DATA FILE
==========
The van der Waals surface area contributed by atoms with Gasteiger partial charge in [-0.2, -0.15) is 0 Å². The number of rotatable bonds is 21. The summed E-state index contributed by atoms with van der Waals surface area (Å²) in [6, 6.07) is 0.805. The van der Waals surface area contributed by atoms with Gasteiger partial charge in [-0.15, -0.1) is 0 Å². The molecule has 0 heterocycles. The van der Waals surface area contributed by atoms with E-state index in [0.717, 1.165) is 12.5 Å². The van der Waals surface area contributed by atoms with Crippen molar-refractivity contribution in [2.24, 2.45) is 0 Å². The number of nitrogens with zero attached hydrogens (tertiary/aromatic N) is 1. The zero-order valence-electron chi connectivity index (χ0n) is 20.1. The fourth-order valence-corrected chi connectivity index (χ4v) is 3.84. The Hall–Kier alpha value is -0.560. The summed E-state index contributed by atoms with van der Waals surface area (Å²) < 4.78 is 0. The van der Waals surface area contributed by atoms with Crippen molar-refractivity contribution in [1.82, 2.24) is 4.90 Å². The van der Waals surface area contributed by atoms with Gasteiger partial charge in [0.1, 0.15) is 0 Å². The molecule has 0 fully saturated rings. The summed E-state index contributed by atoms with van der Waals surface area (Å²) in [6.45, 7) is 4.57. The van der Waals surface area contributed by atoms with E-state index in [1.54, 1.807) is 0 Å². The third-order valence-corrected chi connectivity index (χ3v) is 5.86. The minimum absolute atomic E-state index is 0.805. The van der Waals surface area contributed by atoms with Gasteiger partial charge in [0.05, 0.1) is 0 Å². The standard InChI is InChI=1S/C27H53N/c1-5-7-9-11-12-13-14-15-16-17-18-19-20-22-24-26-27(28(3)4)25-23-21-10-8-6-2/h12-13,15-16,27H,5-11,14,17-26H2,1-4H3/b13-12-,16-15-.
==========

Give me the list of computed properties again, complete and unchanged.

The van der Waals surface area contributed by atoms with Gasteiger partial charge in [-0.2, -0.15) is 0 Å². The number of rotatable bonds is 21. The summed E-state index contributed by atoms with van der Waals surface area (Å²) in [6, 6.07) is 0.805. The van der Waals surface area contributed by atoms with Gasteiger partial charge in [-0.15, -0.1) is 0 Å². The molecule has 0 heterocycles. The van der Waals surface area contributed by atoms with E-state index in [0.717, 1.165) is 12.5 Å². The van der Waals surface area contributed by atoms with Crippen molar-refractivity contribution in [2.24, 2.45) is 0 Å². The number of nitrogens with zero attached hydrogens (tertiary/aromatic N) is 1. The zero-order valence-electron chi connectivity index (χ0n) is 20.1. The fourth-order valence-corrected chi connectivity index (χ4v) is 3.84. The Hall–Kier alpha value is -0.560. The summed E-state index contributed by atoms with van der Waals surface area (Å²) < 4.78 is 0. The van der Waals surface area contributed by atoms with Crippen molar-refractivity contribution in [1.82, 2.24) is 4.90 Å². The van der Waals surface area contributed by atoms with Gasteiger partial charge in [0.1, 0.15) is 0 Å². The molecule has 0 fully saturated rings. The summed E-state index contributed by atoms with van der Waals surface area (Å²) in [6.45, 7) is 4.57. The van der Waals surface area contributed by atoms with E-state index in [1.54, 1.807) is 0 Å². The third-order valence-corrected chi connectivity index (χ3v) is 5.86. The minimum absolute atomic E-state index is 0.805. The van der Waals surface area contributed by atoms with Gasteiger partial charge in [0.05, 0.1) is 0 Å². The standard InChI is InChI=1S/C27H53N/c1-5-7-9-11-12-13-14-15-16-17-18-19-20-22-24-26-27(28(3)4)25-23-21-10-8-6-2/h12-13,15-16,27H,5-11,14,17-26H2,1-4H3/b13-12-,16-15-.